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Behavior of Dolphins
– almost 40 species of dolphin
– found (31)
– usually in shallower seas
– may harass other animals
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Ok, today’s lecture is about the behavior of dolphins. Dolphins are mammals closely related to whales and porpoises. There are almost forty species of dolphin, and they vary in size from 1.2 meters and 90lb up to 9.5 meters and 10 tones. They are found worldwide (Q31) mostly in the shallower seas of the continental shelves and they are carnivores, eating mostly fish and squid.
Dolphins are highly social animals, often living in pods of up to a dozen individuals, though pod sizes and structures vary greatly between species and locations. In places with a high abundance of food, pods can merge temporarily, forming a super-pod; such groupings may exceed 1,000 (Q32) dolphins. Membership in pods is not rigid, with interchange being common.
Dolphins can, however, establish strong social bonds; they will stay with injured or ill individuals, even helping them to breathe by bringing them to the surface if needed. This altruism does not appear to be limited to their own species. A male dolphin called Moko in New Zealand was observed guiding a female Pygmy Sperm Whale together with her calf out of shallow water (Q33) where they had been stranded several times. Dolphins have also been seen protecting swimmers from sharks by swimming circles around the swimmers or charging the sharks to make them leave.
Dolphins also display culture, something long believed to be unique to humans and possibly other primate species. In May 2005, a discovery in Australia found Indo-Pacific bottlenose dolphins teaching their young to use tools (Q34). They cover their snouts with sponges to protect them while foraging for food. This knowledge is mostly transferred by mothers to daughters, unlike primates, where knowledge is generally passed on to both sexes (Q35). Using sponges as mouth protection is a learned behavior. Another learned behavior was discovered among river dolphins in Brazil, where some male dolphins use weeds and sticks as part of a sexual display.
Dolphins may also engage in acts of aggression towards each other. The older a male dolphin is, the more likely his body is to be covered with bite scars. Male dolphins engage in acts of aggression apparently for the same reasons as humans: that is disputes between companions (Q36) and competition for females. Acts of aggression can become so intense that targeted dolphins sometimes go into exile after losing a fight. Male bottlenose dolphins have also been known to engage in infanticide, which is the killing of their young. Dolphins have also been known to kill porpoises for reasons which are not fully understood, as porpoises generally do not share the same diet as dolphins and are therefore not competitors for food supplies.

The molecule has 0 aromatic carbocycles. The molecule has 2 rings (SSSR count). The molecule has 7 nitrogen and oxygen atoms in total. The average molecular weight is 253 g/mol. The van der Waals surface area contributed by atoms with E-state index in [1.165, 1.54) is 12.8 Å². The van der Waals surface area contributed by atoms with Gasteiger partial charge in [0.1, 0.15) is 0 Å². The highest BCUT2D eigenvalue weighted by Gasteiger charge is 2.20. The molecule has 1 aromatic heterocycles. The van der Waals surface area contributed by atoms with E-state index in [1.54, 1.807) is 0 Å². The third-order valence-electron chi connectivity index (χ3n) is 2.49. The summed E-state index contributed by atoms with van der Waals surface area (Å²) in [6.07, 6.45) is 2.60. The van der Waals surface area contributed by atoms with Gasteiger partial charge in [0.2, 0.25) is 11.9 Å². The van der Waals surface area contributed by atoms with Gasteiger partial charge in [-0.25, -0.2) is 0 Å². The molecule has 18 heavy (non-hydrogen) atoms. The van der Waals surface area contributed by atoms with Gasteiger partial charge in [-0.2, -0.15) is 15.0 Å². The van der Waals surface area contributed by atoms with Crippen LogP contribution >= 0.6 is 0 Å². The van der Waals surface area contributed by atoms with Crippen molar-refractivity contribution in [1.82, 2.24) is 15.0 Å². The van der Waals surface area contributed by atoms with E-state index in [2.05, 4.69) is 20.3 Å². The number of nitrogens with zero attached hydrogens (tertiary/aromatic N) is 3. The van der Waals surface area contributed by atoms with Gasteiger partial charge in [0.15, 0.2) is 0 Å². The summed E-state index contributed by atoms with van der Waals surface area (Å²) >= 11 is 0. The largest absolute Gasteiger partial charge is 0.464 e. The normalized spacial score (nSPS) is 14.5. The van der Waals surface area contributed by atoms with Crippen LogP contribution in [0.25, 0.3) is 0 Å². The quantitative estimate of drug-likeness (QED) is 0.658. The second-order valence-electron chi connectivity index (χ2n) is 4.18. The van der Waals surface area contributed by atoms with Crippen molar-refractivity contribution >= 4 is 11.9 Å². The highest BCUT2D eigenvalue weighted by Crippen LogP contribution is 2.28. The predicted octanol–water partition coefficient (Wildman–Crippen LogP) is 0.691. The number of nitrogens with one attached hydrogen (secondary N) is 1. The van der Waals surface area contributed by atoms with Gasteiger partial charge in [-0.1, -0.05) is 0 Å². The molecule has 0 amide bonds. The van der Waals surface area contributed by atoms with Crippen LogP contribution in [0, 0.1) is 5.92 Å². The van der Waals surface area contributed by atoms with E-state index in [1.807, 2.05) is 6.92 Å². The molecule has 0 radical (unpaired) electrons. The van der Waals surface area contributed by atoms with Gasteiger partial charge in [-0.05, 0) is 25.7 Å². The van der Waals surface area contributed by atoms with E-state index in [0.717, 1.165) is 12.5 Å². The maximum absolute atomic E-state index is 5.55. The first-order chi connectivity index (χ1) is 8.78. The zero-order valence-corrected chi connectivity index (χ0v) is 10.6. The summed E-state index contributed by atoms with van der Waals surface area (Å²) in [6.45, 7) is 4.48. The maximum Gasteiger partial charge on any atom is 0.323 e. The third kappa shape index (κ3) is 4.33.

The main food of dolphins is fish and squid, and various methods of feeding exist among and within species, some apparently exclusive (Q37) to a single population. One common feeding method is herding, where a pod squeezes a school of fish into a small volume, known as a bait ball. Individual members then take turns plowing through the ball, feeding on the stunned fish. Coralling is a method where dolphins chase fish into shallow water to catch them more easily. Orcas and bottlenose dolphins have also been known to drive their prey onto a beach to feed on it, a behavior known as beach (Q38) or strand feeding. Some species also whack fish with their flukes, stunning them and sometimes knocking them out of the water. When it comes to playful behavior, dolphins show various types, often including objects, self-made bubble rings, other dolphins or other animals.
When playing with objects or small animals, common behavior includes carrying the object or animal along using various parts of the body, passing it along to other members of the group, or taking it (Q39) from another member, or throwing it out of the water. Dolphins have also been observed harassing animals in other ways, for example by dragging birds underwater without showing any intent to eat them. Playful behavior that involves another animal species (Q40) with active participation of the other animal can also be observed, playful human interaction with dolphins being the most obvious example. However playful interactions have been observed in the wild with a number of other species as well, such as Humpback Whales and dogs.